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More on Forwarded Email Propaganda

Ken Watts's picture
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When in doubt, tell the truth.

Mark Twain

A reader weighs in with a suggestion:

I'd encourage everyone to not only vet [those emails] before forwarding, but also to research and reply-to-all on anything along these lines that they may receive.

Just stating the facts (with links to sources of verifiable non-partisan sites) goes a long way to stopping the madness of these types of things.

I agree in principal, and I've done it myself. But it can lead to hurt feelings.

One time I received an email built around how our children's rights are being violated, because they're not allowed to pray in public schools.

I responded by pointing out that, yes, they were allowed to pray in school, that the real question was whether they could be forced to pray in school, to a deity that they, or their family, did not accept.

I went on to point out  that the principle of separation of church and state didn't just keep conservative Christian teachers from forcing children to pray to Jesus; it also kept non-Christian teachers from forcing Christian kids to pray to other gods.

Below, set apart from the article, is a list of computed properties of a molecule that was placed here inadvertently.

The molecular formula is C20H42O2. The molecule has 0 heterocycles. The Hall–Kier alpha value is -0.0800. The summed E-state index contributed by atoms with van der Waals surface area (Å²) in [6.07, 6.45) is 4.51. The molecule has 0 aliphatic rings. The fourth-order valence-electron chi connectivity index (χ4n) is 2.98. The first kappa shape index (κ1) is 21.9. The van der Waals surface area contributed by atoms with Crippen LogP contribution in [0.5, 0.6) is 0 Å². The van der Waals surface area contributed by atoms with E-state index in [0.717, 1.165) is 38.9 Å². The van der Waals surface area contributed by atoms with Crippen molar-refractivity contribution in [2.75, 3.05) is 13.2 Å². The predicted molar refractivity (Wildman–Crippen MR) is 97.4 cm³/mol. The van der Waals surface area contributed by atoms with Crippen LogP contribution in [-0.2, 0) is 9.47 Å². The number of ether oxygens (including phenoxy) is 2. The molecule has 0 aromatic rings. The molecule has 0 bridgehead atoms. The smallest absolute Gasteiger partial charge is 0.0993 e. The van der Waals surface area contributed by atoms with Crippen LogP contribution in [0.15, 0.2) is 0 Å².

I then hit "reply to all".

I got two responses: a thank-you note from one of the people on the reply-to-all list, and a note from the person who forwarded the email to me originally. 

The original sender was offended, and upset, that I would use a list of their friends to contradict something they had forwarded.

I can understand someone feeling that way, though I don't think I quite agree. If I make a statement to a group of people, whether it's at a party, on the street corner, or by email, I expect that those with opposing views have a right to enter the conversation.

But this says something about the whole pattern of email propaganda.

You receive an email. You think it's amusing, or interesting, or perhaps you even agree with it. But you don't have to really go to much effort to simply forward it to everyone you know. It's a matter of clicking a button.

However, having done that, you have committed yourself to the message. You have taken a position, very publicly, in a couple of very private seconds in front of your computer.

There's a psychological effect to this.

You are now much more committed to the message than you were before, even though you haven't been given a single additional shred of evidence for the position it takes.

If someone else performs the same kind of private/public act in disagreement, you may take it personally, in a way that you wouldn't have otherwise.

This amounts to a kind of very subtle, remote control, brainwashing.

These forwards are not just a way of spreading an idea efficiently, they are a way of getting people to commit to the idea, or deepen their commitment, by the very act of forwarding it.

This is a dangerous practice in a democracy: getting people to commit to ideas and beliefs which may be false, without any regard to the actual evidence.

I think we have to do something about it. So my next post will offer a way to fight fire with fire.

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